Kam Kee Café, Peking Restaurant pushed out by soaring rents

Last orders after more than 40 years for two local eateries pushed out by skyrocketing rents

PUBLISHED : Friday, 28 December, 2012, 12:00am
UPDATED : Friday, 28 December, 2012, 10:27am

Two old-style Hong Kong restaurants that have served diners for more than 40 years closed this week due to soaring rents.

The 45-year-old Kam Kee Café, a Cantonese-style eatery in Shau Kei Wan, served the last cup of its famous milk tea on Wednesday after the rent was increased by 150 per cent.

Over in Jordan, the 42-year-old Peking Restaurant will serve the last of its popular Peking duck and Shandong roast chicken tomorrow. While the entrance sign said the restaurant was closing because the lease had expired and staff would not divulge details, a long-term customer said the closure was due to soaring rent.

At Kam Kee Café, 91-year-old owner Chan Gui-chou and his wife, in her 80s, were philosophical as their restaurant was taken apart piece by piece.

"There is no banquet under heaven that never ends," said Chan's wife, using a Chinese saying. "We heard that the new owner bought the property for HK$30 million so it's not a surprise that they've pushed up the rent." They do not plan to reopen in a new location.

The Post earlier reported that the property owner wants to increase the rent for the 650 sq ft premises from HK$20,000 to HK$50,000 from January.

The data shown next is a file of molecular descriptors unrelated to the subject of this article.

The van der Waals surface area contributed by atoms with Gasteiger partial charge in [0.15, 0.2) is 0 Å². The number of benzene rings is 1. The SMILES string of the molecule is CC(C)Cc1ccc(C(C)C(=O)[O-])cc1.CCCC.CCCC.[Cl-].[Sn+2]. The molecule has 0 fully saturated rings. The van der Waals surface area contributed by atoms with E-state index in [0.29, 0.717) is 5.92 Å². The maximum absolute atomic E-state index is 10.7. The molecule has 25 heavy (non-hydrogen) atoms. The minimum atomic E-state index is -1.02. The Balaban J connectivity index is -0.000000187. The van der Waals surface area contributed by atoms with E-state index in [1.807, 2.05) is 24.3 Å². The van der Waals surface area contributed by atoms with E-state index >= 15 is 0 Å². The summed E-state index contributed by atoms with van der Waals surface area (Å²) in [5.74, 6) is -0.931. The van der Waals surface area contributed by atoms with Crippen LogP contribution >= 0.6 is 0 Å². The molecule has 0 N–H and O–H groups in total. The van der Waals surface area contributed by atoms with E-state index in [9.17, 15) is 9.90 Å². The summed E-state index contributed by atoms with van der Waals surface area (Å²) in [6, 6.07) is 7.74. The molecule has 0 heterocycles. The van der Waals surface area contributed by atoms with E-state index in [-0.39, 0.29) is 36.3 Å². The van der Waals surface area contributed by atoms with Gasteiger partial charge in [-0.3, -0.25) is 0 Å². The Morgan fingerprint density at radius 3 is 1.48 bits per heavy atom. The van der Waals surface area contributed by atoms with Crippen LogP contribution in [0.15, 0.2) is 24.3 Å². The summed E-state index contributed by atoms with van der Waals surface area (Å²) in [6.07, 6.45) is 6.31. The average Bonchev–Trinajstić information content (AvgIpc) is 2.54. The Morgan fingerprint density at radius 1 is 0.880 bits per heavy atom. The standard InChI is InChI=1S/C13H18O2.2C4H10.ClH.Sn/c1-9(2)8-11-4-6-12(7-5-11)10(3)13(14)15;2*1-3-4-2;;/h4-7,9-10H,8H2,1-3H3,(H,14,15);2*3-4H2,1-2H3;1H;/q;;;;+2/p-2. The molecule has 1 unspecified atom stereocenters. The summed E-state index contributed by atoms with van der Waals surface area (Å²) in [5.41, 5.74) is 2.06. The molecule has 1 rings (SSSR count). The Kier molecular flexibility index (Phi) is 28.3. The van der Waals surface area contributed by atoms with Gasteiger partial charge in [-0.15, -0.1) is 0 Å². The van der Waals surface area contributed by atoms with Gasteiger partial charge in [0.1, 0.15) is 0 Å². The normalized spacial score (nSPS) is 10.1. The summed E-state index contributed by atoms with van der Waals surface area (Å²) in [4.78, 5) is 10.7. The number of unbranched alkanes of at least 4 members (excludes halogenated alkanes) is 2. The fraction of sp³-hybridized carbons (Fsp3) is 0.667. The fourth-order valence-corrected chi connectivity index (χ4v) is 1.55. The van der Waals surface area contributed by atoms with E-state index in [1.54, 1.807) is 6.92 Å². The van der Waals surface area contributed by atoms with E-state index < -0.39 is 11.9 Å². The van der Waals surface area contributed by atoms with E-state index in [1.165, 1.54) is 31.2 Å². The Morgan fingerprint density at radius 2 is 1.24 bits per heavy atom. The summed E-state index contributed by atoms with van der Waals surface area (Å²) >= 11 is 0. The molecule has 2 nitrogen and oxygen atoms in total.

It left a lasting impression on 25-year-old Wei Kai-cheng, a civil servant from Taipei, when he tried Kam Kee's condensed milk and peanut butter toast with cold milk tea for the first time a few years ago during a vacation.

When Wei heard Kam Kee was closing, he made a trip to Hong Kong to savour this local fare one last time. But he was disappointed to learn the eatery had already stopped serving yesterday. "The flavour of the tea is much stronger at Kam Kee compared to other places," Wei said. "When you walk in, the interior makes you feel like you are travelling back in time."

It does seem that time has been standing still at Kam Kee. The menu bears a six-digit telephone number of a type not used since the 1980s.

At Peking Restaurant, Carmen Lau So-man, who works at garment maker TAL Group, ate with her colleagues and took photographs inside the restaurant. "My company has had a close relationship with the restaurant, having hosted New Year staff dinners here for the last 30 years," she said.